What The Analagoues have chosen to accomplish doesn’t seem that complicated: they perform songs from the latter part of The Beatles’ career. They do this album by album, each of which they play from beginning to end. However it’s not quite as simple as it sounds, especially in the case of Magical Mystery Tour, which wasn’t really an album to start with.
It was originally released in Europe as a double EP with six songs that served as the soundtrack to the film of the same name. However, the American market wasn’t big on EPs, and six songs weren’t enough to fill a LP. Therefore the singles that the band had previously released in 1967 were added to the original soundtrack, making a grand total of eleven tracks – and it’s this ‘complete’ version of the album that The Analogues bring to life.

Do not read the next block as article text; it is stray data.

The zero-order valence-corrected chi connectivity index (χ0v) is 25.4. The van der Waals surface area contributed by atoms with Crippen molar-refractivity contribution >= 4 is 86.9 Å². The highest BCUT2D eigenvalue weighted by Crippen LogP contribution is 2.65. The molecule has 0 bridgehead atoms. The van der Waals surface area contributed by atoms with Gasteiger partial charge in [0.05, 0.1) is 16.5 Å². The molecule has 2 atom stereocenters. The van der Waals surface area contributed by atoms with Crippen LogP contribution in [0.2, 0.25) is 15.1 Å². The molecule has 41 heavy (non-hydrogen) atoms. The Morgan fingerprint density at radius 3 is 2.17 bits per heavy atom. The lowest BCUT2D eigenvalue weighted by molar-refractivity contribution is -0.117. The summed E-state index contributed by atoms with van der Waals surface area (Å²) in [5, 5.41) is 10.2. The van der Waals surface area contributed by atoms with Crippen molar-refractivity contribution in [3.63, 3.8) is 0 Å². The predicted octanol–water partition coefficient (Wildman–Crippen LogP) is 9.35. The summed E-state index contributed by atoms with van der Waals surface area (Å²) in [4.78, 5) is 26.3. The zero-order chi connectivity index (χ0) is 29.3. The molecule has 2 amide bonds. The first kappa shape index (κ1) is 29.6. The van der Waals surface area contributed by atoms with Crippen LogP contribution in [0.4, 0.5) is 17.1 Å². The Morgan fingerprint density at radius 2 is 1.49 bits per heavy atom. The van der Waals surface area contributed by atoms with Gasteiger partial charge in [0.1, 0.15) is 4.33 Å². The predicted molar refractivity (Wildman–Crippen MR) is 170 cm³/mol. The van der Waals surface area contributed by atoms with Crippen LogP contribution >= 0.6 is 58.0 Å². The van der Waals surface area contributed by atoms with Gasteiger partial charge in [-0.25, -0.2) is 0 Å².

It's rather ironic that Magical Mystery Tour, a cut and paste job, was the successor to the first ever concept album (Sgt. Peppers). But this turn of events didn’t bother the press or the public: Magical Mystery Tour was a huge critical and commercial success.
Replicating the exact same sounds that the fab four made in the studio does require a lot of attention to detail, but this brings its own rewards for audience and band alike: just check out the tubular bell that’s brought on stage especially for one part of ‘Penny Lane’. Other highlights include the stunning string and horn arrangements that come to the fore in ‘I Am The Walrus’ and ‘Strawberry Fields Forever’, guitarist Jac Bico’s turn on the flute for ‘Fool On the Hill’, as well as lesser known gems like ‘Flying’ and ‘Blue Jay Way’ that truly take off in The Analogues’ expert hands.